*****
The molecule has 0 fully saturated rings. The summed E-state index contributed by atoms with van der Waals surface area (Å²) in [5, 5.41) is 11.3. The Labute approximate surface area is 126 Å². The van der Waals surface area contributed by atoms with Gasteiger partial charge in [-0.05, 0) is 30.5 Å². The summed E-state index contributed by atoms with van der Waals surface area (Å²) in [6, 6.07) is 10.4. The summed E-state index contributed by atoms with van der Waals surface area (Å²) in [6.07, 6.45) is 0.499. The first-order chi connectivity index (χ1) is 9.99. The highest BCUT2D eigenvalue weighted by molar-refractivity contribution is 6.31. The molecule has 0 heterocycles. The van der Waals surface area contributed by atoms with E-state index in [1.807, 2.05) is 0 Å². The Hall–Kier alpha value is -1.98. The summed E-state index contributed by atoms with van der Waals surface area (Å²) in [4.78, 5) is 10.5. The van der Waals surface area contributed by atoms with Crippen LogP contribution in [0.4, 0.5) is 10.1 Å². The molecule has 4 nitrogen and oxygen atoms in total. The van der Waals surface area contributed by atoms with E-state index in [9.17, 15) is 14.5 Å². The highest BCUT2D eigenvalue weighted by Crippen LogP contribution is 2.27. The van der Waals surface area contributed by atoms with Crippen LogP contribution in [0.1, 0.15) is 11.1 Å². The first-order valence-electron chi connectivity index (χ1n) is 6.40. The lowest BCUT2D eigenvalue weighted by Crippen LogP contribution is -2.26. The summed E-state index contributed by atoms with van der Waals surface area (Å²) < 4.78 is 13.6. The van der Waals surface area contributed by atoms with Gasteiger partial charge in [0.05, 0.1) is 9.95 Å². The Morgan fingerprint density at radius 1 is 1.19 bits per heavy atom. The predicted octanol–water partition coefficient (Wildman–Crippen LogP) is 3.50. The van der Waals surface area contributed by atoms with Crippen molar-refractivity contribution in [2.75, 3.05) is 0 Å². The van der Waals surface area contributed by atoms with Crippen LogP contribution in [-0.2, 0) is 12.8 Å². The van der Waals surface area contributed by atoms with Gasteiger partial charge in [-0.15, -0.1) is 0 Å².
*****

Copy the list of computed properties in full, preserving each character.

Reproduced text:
The molecule has 0 fully saturated rings. The summed E-state index contributed by atoms with van der Waals surface area (Å²) in [5, 5.41) is 11.3. The Labute approximate surface area is 126 Å². The van der Waals surface area contributed by atoms with Gasteiger partial charge in [-0.05, 0) is 30.5 Å². The summed E-state index contributed by atoms with van der Waals surface area (Å²) in [6, 6.07) is 10.4. The summed E-state index contributed by atoms with van der Waals surface area (Å²) in [6.07, 6.45) is 0.499. The first-order chi connectivity index (χ1) is 9.99. The highest BCUT2D eigenvalue weighted by molar-refractivity contribution is 6.31. The molecule has 0 heterocycles. The van der Waals surface area contributed by atoms with E-state index in [1.807, 2.05) is 0 Å². The Hall–Kier alpha value is -1.98. The summed E-state index contributed by atoms with van der Waals surface area (Å²) in [4.78, 5) is 10.5. The van der Waals surface area contributed by atoms with Crippen LogP contribution in [0.4, 0.5) is 10.1 Å². The molecule has 4 nitrogen and oxygen atoms in total. The van der Waals surface area contributed by atoms with E-state index in [9.17, 15) is 14.5 Å². The highest BCUT2D eigenvalue weighted by Crippen LogP contribution is 2.27. The van der Waals surface area contributed by atoms with Crippen LogP contribution in [0.1, 0.15) is 11.1 Å². The first-order valence-electron chi connectivity index (χ1n) is 6.40. The lowest BCUT2D eigenvalue weighted by Crippen LogP contribution is -2.26. The summed E-state index contributed by atoms with van der Waals surface area (Å²) < 4.78 is 13.6. The van der Waals surface area contributed by atoms with Gasteiger partial charge in [0.05, 0.1) is 9.95 Å². The Morgan fingerprint density at radius 1 is 1.19 bits per heavy atom. The predicted octanol–water partition coefficient (Wildman–Crippen LogP) is 3.50. The van der Waals surface area contributed by atoms with Crippen molar-refractivity contribution in [2.75, 3.05) is 0 Å². The van der Waals surface area contributed by atoms with Crippen LogP contribution in [-0.2, 0) is 12.8 Å². The van der Waals surface area contributed by atoms with Gasteiger partial charge in [-0.15, -0.1) is 0 Å².